The top international purchasers of Florida home come from Canada, the U.K., Venezuela, Brazil, Argentina, Germany, China, Colombia, France, Peru, and Italy. Purchasers from Venezuela, Brazil, Argentina, China, Colombia, and Peru have generally been increasing since 2008. Substantial decreases are reported for the U.K., and moderate decreases from Germany have occurred in that span.

Foreign Buyers Expected to Continue to Fuel Florida Housing Market, Economy

Florida TaxWatch, using a proprietary stochastic forecasting model, expects a continuation of international home purchasing activity in Florida. An estimated more than 60,000 purchases by non-resident internationals are expected to be transacted during the 2014 through 2016 calendar years. These purchases, along with the associated purchases of furniture and other household goods, entertainment spending, and travel will create jobs that employ Floridians.

Top variables impacting international homebuyers include:

Foreign Buyer Income
Of the top 10 countries who citizens purchase Florida homes, only the Venezuelan economy is predicted to have negative GDP growth, and that economy has expected two-year decrease in GDP. The countries that show the most promise for increasing purchase in Florida are Peru and Colombia – both with growing shares of the market. As Brazil returns to higher growth rates in the future one would expect further increases in market share from Brazilians purchasing homes in South Florida.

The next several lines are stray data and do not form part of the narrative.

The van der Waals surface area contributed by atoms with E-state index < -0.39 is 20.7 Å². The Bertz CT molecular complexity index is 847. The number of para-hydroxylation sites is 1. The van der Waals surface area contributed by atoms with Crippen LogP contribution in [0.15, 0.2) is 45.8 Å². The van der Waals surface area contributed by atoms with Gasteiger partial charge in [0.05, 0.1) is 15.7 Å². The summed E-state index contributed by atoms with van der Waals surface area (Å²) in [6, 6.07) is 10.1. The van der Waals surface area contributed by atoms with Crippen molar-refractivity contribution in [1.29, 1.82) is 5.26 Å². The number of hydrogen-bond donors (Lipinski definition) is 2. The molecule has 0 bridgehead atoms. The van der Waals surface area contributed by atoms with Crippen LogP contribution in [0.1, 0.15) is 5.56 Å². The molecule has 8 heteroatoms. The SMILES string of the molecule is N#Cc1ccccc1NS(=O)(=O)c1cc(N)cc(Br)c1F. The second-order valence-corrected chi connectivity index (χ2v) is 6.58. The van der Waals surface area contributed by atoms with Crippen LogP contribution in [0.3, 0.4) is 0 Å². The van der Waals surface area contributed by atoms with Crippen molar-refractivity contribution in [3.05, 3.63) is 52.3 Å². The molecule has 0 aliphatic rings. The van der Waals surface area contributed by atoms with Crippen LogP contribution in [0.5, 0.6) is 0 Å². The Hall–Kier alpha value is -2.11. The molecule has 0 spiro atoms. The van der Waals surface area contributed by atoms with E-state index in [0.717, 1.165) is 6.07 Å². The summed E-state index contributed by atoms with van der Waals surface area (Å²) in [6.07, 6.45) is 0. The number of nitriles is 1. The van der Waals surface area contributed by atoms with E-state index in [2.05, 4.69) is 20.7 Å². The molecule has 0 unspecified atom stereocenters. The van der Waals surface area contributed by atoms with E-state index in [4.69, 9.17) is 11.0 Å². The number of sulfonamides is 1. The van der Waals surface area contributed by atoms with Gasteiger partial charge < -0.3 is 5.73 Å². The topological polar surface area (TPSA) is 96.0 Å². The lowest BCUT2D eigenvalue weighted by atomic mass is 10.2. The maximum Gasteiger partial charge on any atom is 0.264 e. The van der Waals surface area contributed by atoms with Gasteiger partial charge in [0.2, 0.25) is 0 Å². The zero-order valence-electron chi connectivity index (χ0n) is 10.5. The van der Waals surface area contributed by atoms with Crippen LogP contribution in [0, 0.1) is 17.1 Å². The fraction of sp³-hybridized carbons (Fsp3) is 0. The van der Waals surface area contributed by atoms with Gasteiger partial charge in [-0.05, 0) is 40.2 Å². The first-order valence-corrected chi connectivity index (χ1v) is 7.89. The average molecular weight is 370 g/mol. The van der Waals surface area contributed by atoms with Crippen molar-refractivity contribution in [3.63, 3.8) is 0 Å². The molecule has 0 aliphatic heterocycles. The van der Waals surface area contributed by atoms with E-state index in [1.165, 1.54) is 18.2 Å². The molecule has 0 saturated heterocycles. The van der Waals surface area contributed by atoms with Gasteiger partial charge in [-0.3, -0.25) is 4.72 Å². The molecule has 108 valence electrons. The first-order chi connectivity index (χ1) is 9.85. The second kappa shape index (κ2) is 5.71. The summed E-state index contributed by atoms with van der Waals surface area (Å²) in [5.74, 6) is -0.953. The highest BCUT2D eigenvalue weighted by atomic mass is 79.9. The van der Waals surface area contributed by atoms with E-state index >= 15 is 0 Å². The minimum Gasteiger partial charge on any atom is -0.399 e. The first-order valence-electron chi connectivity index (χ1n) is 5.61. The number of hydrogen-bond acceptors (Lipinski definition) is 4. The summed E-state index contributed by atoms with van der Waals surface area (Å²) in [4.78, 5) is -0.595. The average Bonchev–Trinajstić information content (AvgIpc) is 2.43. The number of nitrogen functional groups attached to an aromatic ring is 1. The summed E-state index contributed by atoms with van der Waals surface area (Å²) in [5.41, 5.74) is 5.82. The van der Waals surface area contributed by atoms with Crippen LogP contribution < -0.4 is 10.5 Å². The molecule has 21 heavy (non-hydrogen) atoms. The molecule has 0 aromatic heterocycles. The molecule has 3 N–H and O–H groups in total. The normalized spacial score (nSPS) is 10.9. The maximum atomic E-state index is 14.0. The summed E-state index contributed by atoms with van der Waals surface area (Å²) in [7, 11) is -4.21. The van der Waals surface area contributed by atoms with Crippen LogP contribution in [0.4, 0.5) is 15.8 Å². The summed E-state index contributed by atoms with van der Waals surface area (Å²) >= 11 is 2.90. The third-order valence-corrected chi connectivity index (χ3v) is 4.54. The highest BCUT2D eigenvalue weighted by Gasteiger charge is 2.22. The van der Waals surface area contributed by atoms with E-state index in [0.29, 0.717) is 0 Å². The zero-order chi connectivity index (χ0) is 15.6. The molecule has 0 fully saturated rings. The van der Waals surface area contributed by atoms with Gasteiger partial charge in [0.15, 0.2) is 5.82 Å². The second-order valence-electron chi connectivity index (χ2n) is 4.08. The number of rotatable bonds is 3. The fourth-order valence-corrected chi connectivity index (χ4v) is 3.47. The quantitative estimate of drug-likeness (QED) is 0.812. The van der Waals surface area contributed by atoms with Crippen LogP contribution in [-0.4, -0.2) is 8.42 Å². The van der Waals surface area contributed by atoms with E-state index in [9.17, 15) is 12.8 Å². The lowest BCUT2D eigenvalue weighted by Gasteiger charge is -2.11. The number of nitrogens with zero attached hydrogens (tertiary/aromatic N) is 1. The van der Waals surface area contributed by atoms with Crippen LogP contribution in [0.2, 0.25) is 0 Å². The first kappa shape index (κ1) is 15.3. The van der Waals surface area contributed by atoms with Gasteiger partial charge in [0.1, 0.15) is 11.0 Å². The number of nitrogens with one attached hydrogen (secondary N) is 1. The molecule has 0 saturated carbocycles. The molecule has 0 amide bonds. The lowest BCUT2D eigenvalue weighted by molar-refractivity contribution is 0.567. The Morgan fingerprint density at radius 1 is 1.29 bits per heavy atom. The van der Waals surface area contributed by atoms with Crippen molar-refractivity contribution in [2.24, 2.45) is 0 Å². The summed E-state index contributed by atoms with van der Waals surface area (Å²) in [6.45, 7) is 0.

Exchange Rates
The level of the exchange rate versus the U.S. dollar is an important part of the relative price that international purchasers pay for homes in Florida. Both French and German purchasers will benefit from strength in the Euro versus last year, as will the British Pound. The largest losers of purchasing power would be Argentines and Venezuelans who were holding their home currencies and who had not already converted to U.S. dollars.

Political and Economic Uncertainty
While difficult to predict, perceived instability in a home country could cause foreign nationals to purchase a Florida home as a portfolio diversification, as a hedge against potential home currency devaluation, or as a place to have secure property rights as a homeowner in the face of rising uncertainty in their home country.

International Visitor Numbers
The number of visitors from a country can be an indication of ease of travel to Florida, something very likely important to potential home purchasers.